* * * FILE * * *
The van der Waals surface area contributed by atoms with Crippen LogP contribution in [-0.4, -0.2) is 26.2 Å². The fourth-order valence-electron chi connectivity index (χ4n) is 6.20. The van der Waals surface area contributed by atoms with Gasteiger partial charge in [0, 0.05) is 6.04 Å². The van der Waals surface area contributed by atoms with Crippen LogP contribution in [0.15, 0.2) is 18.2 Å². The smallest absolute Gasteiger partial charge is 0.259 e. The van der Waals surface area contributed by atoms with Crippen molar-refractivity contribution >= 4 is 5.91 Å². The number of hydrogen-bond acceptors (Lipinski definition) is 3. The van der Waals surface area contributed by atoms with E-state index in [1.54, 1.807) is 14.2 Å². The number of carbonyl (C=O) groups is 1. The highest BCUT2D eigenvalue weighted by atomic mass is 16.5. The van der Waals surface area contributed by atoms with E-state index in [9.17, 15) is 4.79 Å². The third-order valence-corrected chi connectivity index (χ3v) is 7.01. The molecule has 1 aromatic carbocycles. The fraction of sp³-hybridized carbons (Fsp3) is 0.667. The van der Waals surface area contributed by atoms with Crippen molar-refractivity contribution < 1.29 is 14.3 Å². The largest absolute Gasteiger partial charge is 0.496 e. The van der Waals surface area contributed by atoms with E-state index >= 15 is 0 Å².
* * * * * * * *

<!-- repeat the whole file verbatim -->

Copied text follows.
The van der Waals surface area contributed by atoms with Crippen LogP contribution in [-0.4, -0.2) is 26.2 Å². The fourth-order valence-electron chi connectivity index (χ4n) is 6.20. The van der Waals surface area contributed by atoms with Gasteiger partial charge in [0, 0.05) is 6.04 Å². The van der Waals surface area contributed by atoms with Crippen LogP contribution in [0.15, 0.2) is 18.2 Å². The smallest absolute Gasteiger partial charge is 0.259 e. The van der Waals surface area contributed by atoms with Crippen molar-refractivity contribution >= 4 is 5.91 Å². The number of hydrogen-bond acceptors (Lipinski definition) is 3. The van der Waals surface area contributed by atoms with E-state index in [1.54, 1.807) is 14.2 Å². The number of carbonyl (C=O) groups is 1. The highest BCUT2D eigenvalue weighted by atomic mass is 16.5. The van der Waals surface area contributed by atoms with E-state index in [9.17, 15) is 4.79 Å². The third-order valence-corrected chi connectivity index (χ3v) is 7.01. The molecule has 1 aromatic carbocycles. The fraction of sp³-hybridized carbons (Fsp3) is 0.667. The van der Waals surface area contributed by atoms with Crippen molar-refractivity contribution < 1.29 is 14.3 Å². The largest absolute Gasteiger partial charge is 0.496 e. The van der Waals surface area contributed by atoms with E-state index >= 15 is 0 Å².